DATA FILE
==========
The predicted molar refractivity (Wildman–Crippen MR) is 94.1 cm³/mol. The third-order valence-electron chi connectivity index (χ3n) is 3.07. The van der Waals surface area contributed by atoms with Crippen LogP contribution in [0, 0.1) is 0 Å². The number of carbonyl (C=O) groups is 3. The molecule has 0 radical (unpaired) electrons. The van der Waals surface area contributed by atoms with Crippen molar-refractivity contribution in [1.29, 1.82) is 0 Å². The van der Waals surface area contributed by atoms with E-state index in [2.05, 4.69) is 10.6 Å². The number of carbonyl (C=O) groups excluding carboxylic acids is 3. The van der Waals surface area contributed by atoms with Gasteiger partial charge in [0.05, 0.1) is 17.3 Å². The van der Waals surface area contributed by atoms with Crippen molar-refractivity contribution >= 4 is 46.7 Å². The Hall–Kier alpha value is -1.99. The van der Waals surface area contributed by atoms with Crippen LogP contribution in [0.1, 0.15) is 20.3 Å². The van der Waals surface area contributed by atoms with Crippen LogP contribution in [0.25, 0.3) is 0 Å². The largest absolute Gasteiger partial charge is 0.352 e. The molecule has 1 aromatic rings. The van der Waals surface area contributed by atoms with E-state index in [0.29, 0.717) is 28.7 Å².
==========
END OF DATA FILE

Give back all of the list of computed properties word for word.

The predicted molar refractivity (Wildman–Crippen MR) is 94.1 cm³/mol. The third-order valence-electron chi connectivity index (χ3n) is 3.07. The van der Waals surface area contributed by atoms with Crippen LogP contribution in [0, 0.1) is 0 Å². The number of carbonyl (C=O) groups is 3. The molecule has 0 radical (unpaired) electrons. The van der Waals surface area contributed by atoms with Crippen molar-refractivity contribution in [1.29, 1.82) is 0 Å². The van der Waals surface area contributed by atoms with E-state index in [2.05, 4.69) is 10.6 Å². The number of carbonyl (C=O) groups excluding carboxylic acids is 3. The van der Waals surface area contributed by atoms with Gasteiger partial charge in [0.05, 0.1) is 17.3 Å². The van der Waals surface area contributed by atoms with Crippen molar-refractivity contribution >= 4 is 46.7 Å². The Hall–Kier alpha value is -1.99. The van der Waals surface area contributed by atoms with Crippen LogP contribution in [0.1, 0.15) is 20.3 Å². The van der Waals surface area contributed by atoms with Crippen LogP contribution in [0.25, 0.3) is 0 Å². The largest absolute Gasteiger partial charge is 0.352 e. The molecule has 1 aromatic rings. The van der Waals surface area contributed by atoms with E-state index in [0.29, 0.717) is 28.7 Å².